It was very recently reported that cathedral congregations are on the up and that mid-week services have doubled in a decade. The conclusion is that they must be doing something right - and they are!
There's a strange mismatch in the research I did some years ago when if you asked unchurched people why they didn't go to church, they would cite busyness and needing to other do things at the weekends. At the same time, if you subsequently asked them if they were to go to church, what would be the best time for them, they would tell you Sunday mornings! As they say, 'there's nowt so queer as folk!'
I think there are a number of factors that lie behind the successful mid week services in our great cathedrals.
First, cathedrals are where people are during the week. Usually in the middle of cities. Many parishes are largely empty from dawn till dusk because of people's working patterns.
Second, cathedrals within a certain cultural range do things to a very high quality. People in our culture are mostly used to quality 'products.' What you will get in a cathedral is a quality product. We have to realise that we are competing for the time of people alongside a multi-billion pound leisure industry at weekends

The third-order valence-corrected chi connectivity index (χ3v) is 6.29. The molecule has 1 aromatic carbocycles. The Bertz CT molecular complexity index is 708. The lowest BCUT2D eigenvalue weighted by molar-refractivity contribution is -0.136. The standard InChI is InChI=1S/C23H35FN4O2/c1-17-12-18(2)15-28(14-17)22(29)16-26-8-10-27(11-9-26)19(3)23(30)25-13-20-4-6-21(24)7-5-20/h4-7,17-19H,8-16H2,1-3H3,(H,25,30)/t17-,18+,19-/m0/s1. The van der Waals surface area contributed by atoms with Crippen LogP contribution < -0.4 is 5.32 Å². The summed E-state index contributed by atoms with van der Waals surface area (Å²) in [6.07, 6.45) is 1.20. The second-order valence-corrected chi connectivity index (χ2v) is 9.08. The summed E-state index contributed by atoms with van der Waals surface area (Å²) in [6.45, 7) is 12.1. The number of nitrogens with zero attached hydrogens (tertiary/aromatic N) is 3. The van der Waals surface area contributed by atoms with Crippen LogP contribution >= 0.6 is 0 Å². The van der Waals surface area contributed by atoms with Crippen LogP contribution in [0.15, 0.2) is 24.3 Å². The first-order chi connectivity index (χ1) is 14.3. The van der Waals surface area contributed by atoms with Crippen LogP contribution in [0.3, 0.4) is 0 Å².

Thirdly, cathedrals are well-maintained and offer high quality, sacred space in the middle of busyness of the city and fourthly, in the midweek they offer generally a short opportunity to worship God and create a context for reflection and personal space. I would argue that they also offer anonymity. Nobody is likely to ask you to lead the youth work at your second visit!
Finally, I think cathedrals have seen an opportunity and taken it. As Adrian Dorber the Dean of Lichfield put it, "Cathedrals have put their bucket out when it's raining." For a lot of people devotion is probably more likely to be realistic around a forty minute slot in the midweek as opposed to one and a half hours at the weekend. I would also think that to invite someone to a shorter midweek service is easier.
I think a debate needs to be had as to whether other churches can find some transferable principles here that might lead to growth and well-being.